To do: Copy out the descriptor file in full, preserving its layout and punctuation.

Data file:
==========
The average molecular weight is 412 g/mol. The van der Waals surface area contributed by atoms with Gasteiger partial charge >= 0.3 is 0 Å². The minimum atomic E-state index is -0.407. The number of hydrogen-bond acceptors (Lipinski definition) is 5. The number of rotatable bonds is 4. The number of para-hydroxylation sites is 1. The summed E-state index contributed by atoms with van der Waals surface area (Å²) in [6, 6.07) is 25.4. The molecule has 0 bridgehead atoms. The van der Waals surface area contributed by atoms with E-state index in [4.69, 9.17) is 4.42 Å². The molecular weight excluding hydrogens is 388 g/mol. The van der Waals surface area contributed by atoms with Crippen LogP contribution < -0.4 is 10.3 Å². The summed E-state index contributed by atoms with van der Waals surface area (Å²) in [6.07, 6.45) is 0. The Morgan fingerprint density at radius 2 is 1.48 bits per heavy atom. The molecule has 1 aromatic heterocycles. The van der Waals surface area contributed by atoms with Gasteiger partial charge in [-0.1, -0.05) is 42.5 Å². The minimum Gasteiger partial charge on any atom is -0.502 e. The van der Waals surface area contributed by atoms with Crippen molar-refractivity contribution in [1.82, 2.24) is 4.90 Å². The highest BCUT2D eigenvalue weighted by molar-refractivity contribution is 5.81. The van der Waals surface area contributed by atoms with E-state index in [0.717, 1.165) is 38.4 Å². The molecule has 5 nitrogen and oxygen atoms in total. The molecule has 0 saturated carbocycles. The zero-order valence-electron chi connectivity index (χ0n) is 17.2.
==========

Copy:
The average molecular weight is 412 g/mol. The van der Waals surface area contributed by atoms with Gasteiger partial charge >= 0.3 is 0 Å². The minimum atomic E-state index is -0.407. The number of hydrogen-bond acceptors (Lipinski definition) is 5. The number of rotatable bonds is 4. The number of para-hydroxylation sites is 1. The summed E-state index contributed by atoms with van der Waals surface area (Å²) in [6, 6.07) is 25.4. The molecule has 0 bridgehead atoms. The van der Waals surface area contributed by atoms with E-state index in [4.69, 9.17) is 4.42 Å². The molecular weight excluding hydrogens is 388 g/mol. The van der Waals surface area contributed by atoms with Crippen LogP contribution < -0.4 is 10.3 Å². The summed E-state index contributed by atoms with van der Waals surface area (Å²) in [6.07, 6.45) is 0. The Morgan fingerprint density at radius 2 is 1.48 bits per heavy atom. The molecule has 1 aromatic heterocycles. The van der Waals surface area contributed by atoms with Gasteiger partial charge in [-0.1, -0.05) is 42.5 Å². The minimum Gasteiger partial charge on any atom is -0.502 e. The van der Waals surface area contributed by atoms with Crippen molar-refractivity contribution in [1.82, 2.24) is 4.90 Å². The highest BCUT2D eigenvalue weighted by molar-refractivity contribution is 5.81. The van der Waals surface area contributed by atoms with E-state index in [0.717, 1.165) is 38.4 Å². The molecule has 5 nitrogen and oxygen atoms in total. The molecule has 0 saturated carbocycles. The zero-order valence-electron chi connectivity index (χ0n) is 17.2.